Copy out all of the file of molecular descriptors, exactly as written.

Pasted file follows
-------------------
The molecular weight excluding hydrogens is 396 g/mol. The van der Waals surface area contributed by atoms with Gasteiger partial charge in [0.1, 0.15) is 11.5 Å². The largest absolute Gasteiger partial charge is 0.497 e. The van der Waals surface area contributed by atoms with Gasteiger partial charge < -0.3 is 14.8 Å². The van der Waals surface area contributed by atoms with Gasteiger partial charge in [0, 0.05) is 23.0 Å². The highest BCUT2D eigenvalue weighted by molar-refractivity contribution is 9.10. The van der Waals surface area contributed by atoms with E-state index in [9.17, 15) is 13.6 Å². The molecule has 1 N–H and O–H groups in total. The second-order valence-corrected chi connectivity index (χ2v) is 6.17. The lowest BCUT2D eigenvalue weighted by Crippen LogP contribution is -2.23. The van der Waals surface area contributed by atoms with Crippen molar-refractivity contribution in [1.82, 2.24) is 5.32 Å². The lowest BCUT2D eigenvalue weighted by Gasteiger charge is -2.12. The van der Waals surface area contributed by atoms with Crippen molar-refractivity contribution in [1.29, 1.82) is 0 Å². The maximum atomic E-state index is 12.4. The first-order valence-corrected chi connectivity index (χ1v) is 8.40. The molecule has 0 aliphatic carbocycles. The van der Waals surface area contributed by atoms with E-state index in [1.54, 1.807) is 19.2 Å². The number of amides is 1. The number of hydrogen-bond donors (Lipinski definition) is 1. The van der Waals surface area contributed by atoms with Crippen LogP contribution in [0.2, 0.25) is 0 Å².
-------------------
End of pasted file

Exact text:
The molecular weight excluding hydrogens is 396 g/mol. The van der Waals surface area contributed by atoms with Gasteiger partial charge in [0.1, 0.15) is 11.5 Å². The largest absolute Gasteiger partial charge is 0.497 e. The van der Waals surface area contributed by atoms with Gasteiger partial charge < -0.3 is 14.8 Å². The van der Waals surface area contributed by atoms with Gasteiger partial charge in [0, 0.05) is 23.0 Å². The highest BCUT2D eigenvalue weighted by molar-refractivity contribution is 9.10. The van der Waals surface area contributed by atoms with E-state index in [9.17, 15) is 13.6 Å². The molecule has 1 N–H and O–H groups in total. The second-order valence-corrected chi connectivity index (χ2v) is 6.17. The lowest BCUT2D eigenvalue weighted by Crippen LogP contribution is -2.23. The van der Waals surface area contributed by atoms with Crippen molar-refractivity contribution in [1.82, 2.24) is 5.32 Å². The lowest BCUT2D eigenvalue weighted by Gasteiger charge is -2.12. The van der Waals surface area contributed by atoms with Crippen molar-refractivity contribution in [1.29, 1.82) is 0 Å². The maximum atomic E-state index is 12.4. The first-order valence-corrected chi connectivity index (χ1v) is 8.40. The molecule has 0 aliphatic carbocycles. The van der Waals surface area contributed by atoms with E-state index in [1.54, 1.807) is 19.2 Å². The number of amides is 1. The number of hydrogen-bond donors (Lipinski definition) is 1. The van der Waals surface area contributed by atoms with Crippen LogP contribution in [0.2, 0.25) is 0 Å².